Nicole asks Giada how to tell when the balls are done and then interrupts Giada’s response by loudly talking to Ellen. Ellen laughs and says, “Every time she starts to talk (Nicole) you turn around and tell me something.” Trainers:

1.      Establish Rules of the Road upfront so everyone understands appropriate behavior for your seminar.

2.      Discourage side-talk because it is disruptive and wastes time.

3.      Separate talkers by giving them separate activities or using them to demonstrate.

Giada finally gives up on the first recipe and says that Ellen’s balls are falling apart in the oil and making a mess of her work. Nicole agrees loudly that in fact, yes, Giada has made a mess. Nicole is very aware of the poor trainer leading the seminar. Trainers:

1.      Never lose patience with the group or blame participants for a misstep.

2.      Re-engage the group and move onto the next topic.

3.      Take complete ownership of your training.

Don’t include too much content!

Giada tells Ellen, “This is pizza dough from my restaurant.” Nicole sensing disaster, tries to take over for the poor trainer who has lost control and says to the audience, “There are many great cooks in the audience am I right?” Trainers: Don’t allow participants to hijack the group. Be a powerful and in control leader. Proper preparation allows a trainer to move swiftly and flawlessly from topic to topic and provides no opening for participants to break in and try to take over.
Ellen calls to her off-camera producer Andy who is cradling his head in his hands and she asks, “What do you want Andy? You keep motioning for us to move it along.”

 

 

Trainers:  Don’t fall apart if things aren’t going as planned. Have a contingency plan in place like a group game, a break-out session, or written activity.
Giada frantically exclaims, “We’re done! We’re done!” standing over a square of plain, raw pizza dough. (Obviously they aren’t done.) Trainers: Do not include too much into a seminar. It takes much longer to present the information than you think. Less is more. Practice over and over and over with a stop watch. Extra time, if there is any, can be used to answer questions.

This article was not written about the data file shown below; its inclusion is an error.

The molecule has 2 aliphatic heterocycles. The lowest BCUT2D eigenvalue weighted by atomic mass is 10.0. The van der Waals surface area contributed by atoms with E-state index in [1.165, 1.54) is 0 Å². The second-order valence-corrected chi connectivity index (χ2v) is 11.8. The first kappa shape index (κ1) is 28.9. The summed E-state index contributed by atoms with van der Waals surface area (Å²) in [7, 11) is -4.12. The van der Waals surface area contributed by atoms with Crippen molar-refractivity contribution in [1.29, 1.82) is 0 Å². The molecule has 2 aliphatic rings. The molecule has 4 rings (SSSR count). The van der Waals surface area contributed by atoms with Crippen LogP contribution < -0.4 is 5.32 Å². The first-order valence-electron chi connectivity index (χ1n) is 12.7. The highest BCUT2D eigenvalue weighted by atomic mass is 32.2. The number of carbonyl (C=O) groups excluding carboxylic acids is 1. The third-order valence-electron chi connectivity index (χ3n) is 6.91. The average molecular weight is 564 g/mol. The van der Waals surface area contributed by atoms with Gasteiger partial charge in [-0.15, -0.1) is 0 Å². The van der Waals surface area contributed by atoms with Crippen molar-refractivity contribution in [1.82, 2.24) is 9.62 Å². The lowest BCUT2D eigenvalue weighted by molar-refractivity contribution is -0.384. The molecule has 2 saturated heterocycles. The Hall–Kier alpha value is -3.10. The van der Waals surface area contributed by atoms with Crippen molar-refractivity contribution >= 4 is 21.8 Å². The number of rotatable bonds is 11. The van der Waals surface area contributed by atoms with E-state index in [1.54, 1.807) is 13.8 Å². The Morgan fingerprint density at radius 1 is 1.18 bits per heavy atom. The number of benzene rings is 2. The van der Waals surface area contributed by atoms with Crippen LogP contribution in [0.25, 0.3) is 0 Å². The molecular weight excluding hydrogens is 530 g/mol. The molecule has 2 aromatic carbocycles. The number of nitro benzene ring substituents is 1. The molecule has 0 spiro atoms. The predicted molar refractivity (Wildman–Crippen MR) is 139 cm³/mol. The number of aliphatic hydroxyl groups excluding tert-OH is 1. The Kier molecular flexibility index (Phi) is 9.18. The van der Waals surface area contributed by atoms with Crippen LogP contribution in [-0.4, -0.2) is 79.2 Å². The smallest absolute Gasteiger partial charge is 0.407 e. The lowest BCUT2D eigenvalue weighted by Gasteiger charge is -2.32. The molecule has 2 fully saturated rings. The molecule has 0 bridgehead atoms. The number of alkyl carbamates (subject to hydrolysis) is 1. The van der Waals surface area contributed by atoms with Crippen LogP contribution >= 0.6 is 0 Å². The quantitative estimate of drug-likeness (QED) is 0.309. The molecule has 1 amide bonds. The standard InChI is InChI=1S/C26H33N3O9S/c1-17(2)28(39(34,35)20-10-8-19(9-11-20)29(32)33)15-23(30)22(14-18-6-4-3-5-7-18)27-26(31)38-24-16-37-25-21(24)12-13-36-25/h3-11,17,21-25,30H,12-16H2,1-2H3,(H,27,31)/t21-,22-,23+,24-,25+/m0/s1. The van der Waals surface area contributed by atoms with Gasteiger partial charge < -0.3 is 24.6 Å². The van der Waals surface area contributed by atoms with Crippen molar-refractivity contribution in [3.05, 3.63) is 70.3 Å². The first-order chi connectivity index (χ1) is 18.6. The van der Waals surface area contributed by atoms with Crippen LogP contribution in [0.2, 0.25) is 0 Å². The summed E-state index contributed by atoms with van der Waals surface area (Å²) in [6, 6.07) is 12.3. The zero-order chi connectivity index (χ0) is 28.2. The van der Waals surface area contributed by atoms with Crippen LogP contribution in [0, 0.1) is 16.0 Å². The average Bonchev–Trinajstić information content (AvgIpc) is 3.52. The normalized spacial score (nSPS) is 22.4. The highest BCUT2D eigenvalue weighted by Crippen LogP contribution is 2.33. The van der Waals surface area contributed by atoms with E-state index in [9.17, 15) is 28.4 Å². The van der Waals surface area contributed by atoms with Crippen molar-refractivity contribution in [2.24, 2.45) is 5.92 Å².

Ellen makes a dumb joke about anise sounding like anus. “Thank you so much for bringing back anus seeds.” Giada is mortified and drops her head in defeat. “This is not going the way I was hoping.” Giada whines. Trainers: Don’t give up. It takes practice giving trainings to become a great trainer. Offer to give free trainings everywhere in your community. Practice in front of a group and gain experience. Take detailed notes about what went wrong and then correct those errors.
Giada makes one last ditch effort to complete the recipe but Nicole announces, “I’m giving up.”

The cameral turns to Ellen who is trying to gnaw through the tough focaccia and really mugging for the camera making fun of Giada’s recipe. Nicole is laughing gleefully.

 

Giada cries, “Why did I even bother doing a cooking segment?”

Nicole takes a bite of the focaccia and spits it out saying, “This is tough.”

Trainers: A properly prepared trainer who practices over and over before giving the training will be successful.

Great trainers are not born they work at it and learn from their mistakes. They know their content cold and stay calm under pressure.

Take detailed notes about what went right and wrong. Have participants complete a seminar evaluation and be open to change. Feedback is a gift!

If you would like to be a great trainer and teach children and teens social skills, communication skills and life skills then pick your program today. We teach you all of the content you need to be an expert in the topics and how to be a great trainer. Our online programs make it easy to complete your program. We are IACET accredited proving we adhere to the highest standards in continuing education and training. You can have the career that you love when you become a certified social skills trainer. Start now!